CA Rejects VW’s Proposed TDI Fix

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More bad news for VW….

FRANKFURT  – Volkswagen Group CEO Matthias Mueller faces a crucial meeting today with U.S. regulators to discuss ways out of its emissions-cheating crisis, a day after the California Air Resources Board rejected its initial proposed diesel engine fix.

California spurned the automaker’s December recommendation for how to fix 2.0-liter diesel engines as “incomplete.”

VW said it will present a reworked plan to the U.S. Environmental Protection Agency (EPA) at the meeting in Washington. Mueller is scheduled to meet with EPA chief Gina McCarthy and members of Congress this morning.

VW is in the midst of complex technical talks with the California board and counterparts at the EPA about how to repair about 480,000 diesel cars. The EPA said Tuesday it agreed that VW’s plan can’t be approved.

“The message from the regulators to VW couldn’t be clearer — you need to come up with a better plan,” said Frank O’Donnell, president of Clean Air Watch, a Washington environmental group. “VW has mistakenly thought it could resolve this on the cheap.”

On its website, California said it determined that there was “no easy and expeditious fix for the affected vehicles.”

“Volkswagen made a decision to cheat on emissions tests and then tried to cover it up,” Mary Nichols, chairwoman of the state board, said in an emailed statement. “They need to make it right.”

Diesel data

Volkswagen responded that it had asked California last month for an extension to submit additional information and data about the turbocharged direct injection, or TDI, diesel engines.

“Since then, Volkswagen has had constructive discussions with CARB, including last week when we discussed a framework to remediate the TDI emissions issue,” VW said in an emailed statement.

The California board said it and the EPA will continue to evaluate VW’s technical proposals.

The rejection closely followed a bumble by Mueller on Sunday, before the Detroit auto show. During an interview with National Public Radio, the CEO appeared to dismiss the crisis by saying VW “didn’t lie” to regulators about what amounts to a “technical problem.”

When the interview aired Monday morning, VW asked NPR for a do-over, where Mueller blamed a noisy atmosphere for his earlier comments. He apologized on behalf of the automaker, hewing more closely to comments he had made in a Detroit speech on Sunday night.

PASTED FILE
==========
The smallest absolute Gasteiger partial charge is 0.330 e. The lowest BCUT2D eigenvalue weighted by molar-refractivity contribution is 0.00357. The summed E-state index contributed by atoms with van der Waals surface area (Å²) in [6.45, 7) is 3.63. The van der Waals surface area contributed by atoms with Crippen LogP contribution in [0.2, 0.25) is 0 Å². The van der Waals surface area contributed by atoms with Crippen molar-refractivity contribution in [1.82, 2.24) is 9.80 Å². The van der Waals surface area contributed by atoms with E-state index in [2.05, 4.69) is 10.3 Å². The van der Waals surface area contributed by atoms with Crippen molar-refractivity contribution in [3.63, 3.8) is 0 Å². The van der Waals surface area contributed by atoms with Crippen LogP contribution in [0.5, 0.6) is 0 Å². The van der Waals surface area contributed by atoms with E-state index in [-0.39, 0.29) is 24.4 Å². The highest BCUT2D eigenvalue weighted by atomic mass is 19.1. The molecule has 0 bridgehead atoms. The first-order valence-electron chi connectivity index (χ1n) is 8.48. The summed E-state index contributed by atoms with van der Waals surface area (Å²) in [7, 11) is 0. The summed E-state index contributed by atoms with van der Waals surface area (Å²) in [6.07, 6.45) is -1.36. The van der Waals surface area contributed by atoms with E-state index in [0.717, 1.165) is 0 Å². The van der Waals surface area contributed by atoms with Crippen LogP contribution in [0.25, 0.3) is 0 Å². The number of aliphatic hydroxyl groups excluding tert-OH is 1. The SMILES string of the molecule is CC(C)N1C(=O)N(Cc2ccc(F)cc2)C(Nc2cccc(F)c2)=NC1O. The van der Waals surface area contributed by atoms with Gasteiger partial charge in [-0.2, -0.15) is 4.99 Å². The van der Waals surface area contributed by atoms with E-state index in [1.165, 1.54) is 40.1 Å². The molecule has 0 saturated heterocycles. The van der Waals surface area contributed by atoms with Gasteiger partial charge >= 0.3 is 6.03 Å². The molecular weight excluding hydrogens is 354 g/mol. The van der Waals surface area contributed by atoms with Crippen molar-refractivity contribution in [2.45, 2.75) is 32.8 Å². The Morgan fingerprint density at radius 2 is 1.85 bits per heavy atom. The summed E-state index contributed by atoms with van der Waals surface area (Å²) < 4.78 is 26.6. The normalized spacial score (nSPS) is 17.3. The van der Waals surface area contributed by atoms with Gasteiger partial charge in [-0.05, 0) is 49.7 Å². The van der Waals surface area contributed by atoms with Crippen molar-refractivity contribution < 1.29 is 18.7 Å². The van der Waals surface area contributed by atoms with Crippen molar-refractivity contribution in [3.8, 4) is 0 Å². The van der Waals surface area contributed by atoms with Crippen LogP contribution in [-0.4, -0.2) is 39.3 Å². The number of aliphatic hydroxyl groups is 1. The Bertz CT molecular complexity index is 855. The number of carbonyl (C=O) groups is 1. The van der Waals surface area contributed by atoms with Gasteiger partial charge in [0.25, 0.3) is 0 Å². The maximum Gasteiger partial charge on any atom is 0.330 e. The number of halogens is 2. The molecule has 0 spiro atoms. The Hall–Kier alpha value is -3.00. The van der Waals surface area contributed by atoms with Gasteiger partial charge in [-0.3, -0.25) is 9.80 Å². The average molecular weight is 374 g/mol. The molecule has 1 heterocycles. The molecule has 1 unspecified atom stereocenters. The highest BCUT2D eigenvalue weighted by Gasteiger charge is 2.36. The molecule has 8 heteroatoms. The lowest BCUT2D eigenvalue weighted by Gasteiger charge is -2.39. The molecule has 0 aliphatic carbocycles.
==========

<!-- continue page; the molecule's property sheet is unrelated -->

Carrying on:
On Monday evening, Mueller had dinner with U.S. Sen. Bob Corker, R-Tenn. VW has a manufacturing plant in Chattanooga, which is undergoing a major expansion. Corker said VW views the meeting with EPA as “very important.”

“They understand fully the order of magnitude of mistakes that have been made and my sense is they are very committed to resolving this in an appropriate way,” Corker said in an interview Tuesday, before the California board announced it had rejected VW’s recall plan.


  1. Not sure if this is relevant to the overall story, but it seems logical:

    ADDENDUM: A reader has informed us of an additional motive for the attack on VW. Credit to Jim Stone:

    “1. Volkswagen produced the world’s most fuel efficient cars, and when the XL1 hit production, represented a huge threat to the climate change scam. Think about it – if all of a sudden fuel economy increased even 5x, (rather than the 10X the XL1 did) it would destroy the entire notion of us destroying the planet by driving.

    Consider this: The biggest threat the climate hoaxers claim is CO2. Volkswagen cut that in half with the TDI, in part by breaking the emission system rules that would make it impossible to do if followed. Volkswagen proved the emission standards and systems are a scam that is feeding the climate change hoax. How would a powerful elite climate hoaxer respond to being exposed?